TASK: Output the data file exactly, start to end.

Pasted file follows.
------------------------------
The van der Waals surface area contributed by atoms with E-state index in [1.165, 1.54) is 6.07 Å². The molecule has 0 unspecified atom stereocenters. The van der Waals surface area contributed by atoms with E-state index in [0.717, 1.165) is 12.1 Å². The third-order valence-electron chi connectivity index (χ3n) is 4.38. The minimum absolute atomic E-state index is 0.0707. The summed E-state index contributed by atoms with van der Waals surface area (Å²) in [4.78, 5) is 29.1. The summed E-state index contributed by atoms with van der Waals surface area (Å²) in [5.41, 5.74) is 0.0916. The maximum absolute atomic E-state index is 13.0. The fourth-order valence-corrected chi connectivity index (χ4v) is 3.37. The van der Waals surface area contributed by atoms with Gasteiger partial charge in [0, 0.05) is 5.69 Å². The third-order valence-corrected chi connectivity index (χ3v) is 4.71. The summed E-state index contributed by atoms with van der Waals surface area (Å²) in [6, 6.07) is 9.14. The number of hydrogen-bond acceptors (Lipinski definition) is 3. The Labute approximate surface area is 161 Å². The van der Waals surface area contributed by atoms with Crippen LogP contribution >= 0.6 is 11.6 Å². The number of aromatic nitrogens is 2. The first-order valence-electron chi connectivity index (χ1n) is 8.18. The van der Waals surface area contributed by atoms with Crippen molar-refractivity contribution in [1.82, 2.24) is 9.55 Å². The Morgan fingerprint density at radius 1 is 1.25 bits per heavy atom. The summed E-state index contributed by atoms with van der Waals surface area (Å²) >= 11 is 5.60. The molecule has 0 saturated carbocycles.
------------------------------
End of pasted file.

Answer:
The van der Waals surface area contributed by atoms with E-state index in [1.165, 1.54) is 6.07 Å². The molecule has 0 unspecified atom stereocenters. The van der Waals surface area contributed by atoms with E-state index in [0.717, 1.165) is 12.1 Å². The third-order valence-electron chi connectivity index (χ3n) is 4.38. The minimum absolute atomic E-state index is 0.0707. The summed E-state index contributed by atoms with van der Waals surface area (Å²) in [4.78, 5) is 29.1. The summed E-state index contributed by atoms with van der Waals surface area (Å²) in [5.41, 5.74) is 0.0916. The maximum absolute atomic E-state index is 13.0. The fourth-order valence-corrected chi connectivity index (χ4v) is 3.37. The van der Waals surface area contributed by atoms with Gasteiger partial charge in [0, 0.05) is 5.69 Å². The third-order valence-corrected chi connectivity index (χ3v) is 4.71. The summed E-state index contributed by atoms with van der Waals surface area (Å²) in [6, 6.07) is 9.14. The number of hydrogen-bond acceptors (Lipinski definition) is 3. The Labute approximate surface area is 161 Å². The van der Waals surface area contributed by atoms with Crippen LogP contribution >= 0.6 is 11.6 Å². The number of aromatic nitrogens is 2. The first-order valence-electron chi connectivity index (χ1n) is 8.18. The van der Waals surface area contributed by atoms with Crippen molar-refractivity contribution in [1.82, 2.24) is 9.55 Å². The Morgan fingerprint density at radius 1 is 1.25 bits per heavy atom. The summed E-state index contributed by atoms with van der Waals surface area (Å²) >= 11 is 5.60. The molecule has 0 saturated carbocycles.